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November 24, 2008

Behavior, Meal Planning, Food and Diet

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Question from Louisville, Colorado, USA:

My 16-year-old daughter was diagnosed with type 1 diabetes 12 years ago. She has had body image problems for as long as I can remember and has been on a yo-yo of unsuccessful dieting and unhappiness for years. I have brought this to the attention of her endocrinologist, physician’s assistant, social worker and nutritionist with very unsuccessful results (“she’s just big boned” or “make sure she knows the importance of a good diet.”) Over the summer, she began running and lost some weight. I guess the excitement of losing weight got out of hand because she has now developed bulimia. She admits she has a problem but would rather “self medicate” (in her words). But, I know I need to help her. My problem is, where do I start – a therapist, dietitian, new endocrinologist? And, at 16, does she go to a pediatric endocrinologist or not? I have spent hours looking online and can’t seem to figure it out. Do you have any ideas?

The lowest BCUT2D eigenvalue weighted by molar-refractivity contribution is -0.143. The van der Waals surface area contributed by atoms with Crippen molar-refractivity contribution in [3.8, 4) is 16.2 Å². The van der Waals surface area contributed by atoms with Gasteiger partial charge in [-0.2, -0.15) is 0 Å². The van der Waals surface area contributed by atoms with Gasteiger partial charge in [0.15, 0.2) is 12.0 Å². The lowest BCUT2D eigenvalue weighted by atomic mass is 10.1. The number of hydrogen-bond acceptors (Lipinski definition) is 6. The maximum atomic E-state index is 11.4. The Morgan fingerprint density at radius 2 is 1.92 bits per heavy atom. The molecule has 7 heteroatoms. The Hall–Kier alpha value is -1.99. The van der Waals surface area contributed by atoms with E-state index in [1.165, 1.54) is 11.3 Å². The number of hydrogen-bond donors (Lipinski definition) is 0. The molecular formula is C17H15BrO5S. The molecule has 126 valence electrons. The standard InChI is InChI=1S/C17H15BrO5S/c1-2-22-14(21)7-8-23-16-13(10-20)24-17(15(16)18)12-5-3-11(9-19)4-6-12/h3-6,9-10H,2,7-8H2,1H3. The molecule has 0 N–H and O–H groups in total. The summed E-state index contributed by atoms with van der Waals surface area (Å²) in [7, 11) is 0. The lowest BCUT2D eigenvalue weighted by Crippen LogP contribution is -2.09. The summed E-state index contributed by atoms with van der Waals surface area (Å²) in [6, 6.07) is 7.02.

Answer:

From: DTeam Staff

It can be so frightening to watch your child suffer from the ups and downs of weight management. Adding diabetes to the mix can make it even more frightening. Eating disorders can be dangerous and your daughter needs help from experts in eating disorders. I would encourage you to contact your pediatrician, your local children’s hospital, your local American Diabetes Association office, and your insurance company to learn about the experts in eating disorders in your community. Many mental health specialists with expertise in eating disorders work closely with dietitians with similar areas of expertise. That type of multidisciplinary team is often the most effective.

JWB

[Editor’s comment: A pediatric endocrinologist should be able to help you. If not, ask if your current one would recommend an adult endocrinologist.

BH]